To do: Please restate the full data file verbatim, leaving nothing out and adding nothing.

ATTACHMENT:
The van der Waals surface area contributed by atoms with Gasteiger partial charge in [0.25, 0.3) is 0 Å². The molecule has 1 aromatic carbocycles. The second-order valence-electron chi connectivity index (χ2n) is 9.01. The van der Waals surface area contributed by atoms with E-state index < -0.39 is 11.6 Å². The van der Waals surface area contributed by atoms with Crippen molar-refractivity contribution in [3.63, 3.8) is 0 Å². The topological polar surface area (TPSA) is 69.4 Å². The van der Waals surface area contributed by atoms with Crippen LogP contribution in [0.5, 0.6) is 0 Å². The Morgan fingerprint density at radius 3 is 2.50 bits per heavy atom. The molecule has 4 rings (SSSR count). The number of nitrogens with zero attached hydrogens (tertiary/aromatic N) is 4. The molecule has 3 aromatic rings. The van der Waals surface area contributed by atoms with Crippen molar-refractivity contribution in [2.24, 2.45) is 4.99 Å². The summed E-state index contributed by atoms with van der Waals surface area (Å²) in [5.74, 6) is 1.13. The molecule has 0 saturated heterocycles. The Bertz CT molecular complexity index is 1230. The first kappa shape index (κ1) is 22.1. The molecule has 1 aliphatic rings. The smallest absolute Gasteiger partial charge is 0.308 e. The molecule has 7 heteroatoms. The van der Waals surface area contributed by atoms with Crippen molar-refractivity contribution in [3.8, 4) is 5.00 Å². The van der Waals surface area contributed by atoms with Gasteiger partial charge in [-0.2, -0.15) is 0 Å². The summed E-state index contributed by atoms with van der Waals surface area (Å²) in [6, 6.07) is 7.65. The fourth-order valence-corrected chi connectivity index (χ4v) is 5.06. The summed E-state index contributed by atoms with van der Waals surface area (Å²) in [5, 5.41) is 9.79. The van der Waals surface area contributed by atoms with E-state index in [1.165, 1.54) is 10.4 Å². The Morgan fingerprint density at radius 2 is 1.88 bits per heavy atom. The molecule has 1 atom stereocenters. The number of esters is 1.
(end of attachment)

The van der Waals surface area contributed by atoms with Gasteiger partial charge in [0.25, 0.3) is 0 Å². The molecule has 1 aromatic carbocycles. The second-order valence-electron chi connectivity index (χ2n) is 9.01. The van der Waals surface area contributed by atoms with E-state index < -0.39 is 11.6 Å². The van der Waals surface area contributed by atoms with Crippen molar-refractivity contribution in [3.63, 3.8) is 0 Å². The topological polar surface area (TPSA) is 69.4 Å². The van der Waals surface area contributed by atoms with Crippen LogP contribution in [0.5, 0.6) is 0 Å². The Morgan fingerprint density at radius 3 is 2.50 bits per heavy atom. The molecule has 4 rings (SSSR count). The number of nitrogens with zero attached hydrogens (tertiary/aromatic N) is 4. The molecule has 3 aromatic rings. The van der Waals surface area contributed by atoms with Crippen molar-refractivity contribution in [2.24, 2.45) is 4.99 Å². The summed E-state index contributed by atoms with van der Waals surface area (Å²) in [5.74, 6) is 1.13. The molecule has 0 saturated heterocycles. The Bertz CT molecular complexity index is 1230. The first kappa shape index (κ1) is 22.1. The molecule has 1 aliphatic rings. The smallest absolute Gasteiger partial charge is 0.308 e. The molecule has 7 heteroatoms. The van der Waals surface area contributed by atoms with Crippen molar-refractivity contribution in [3.8, 4) is 5.00 Å². The van der Waals surface area contributed by atoms with Gasteiger partial charge in [-0.2, -0.15) is 0 Å². The summed E-state index contributed by atoms with van der Waals surface area (Å²) in [6, 6.07) is 7.65. The fourth-order valence-corrected chi connectivity index (χ4v) is 5.06. The summed E-state index contributed by atoms with van der Waals surface area (Å²) in [5, 5.41) is 9.79. The van der Waals surface area contributed by atoms with E-state index in [1.165, 1.54) is 10.4 Å². The Morgan fingerprint density at radius 2 is 1.88 bits per heavy atom. The molecule has 1 atom stereocenters. The number of esters is 1.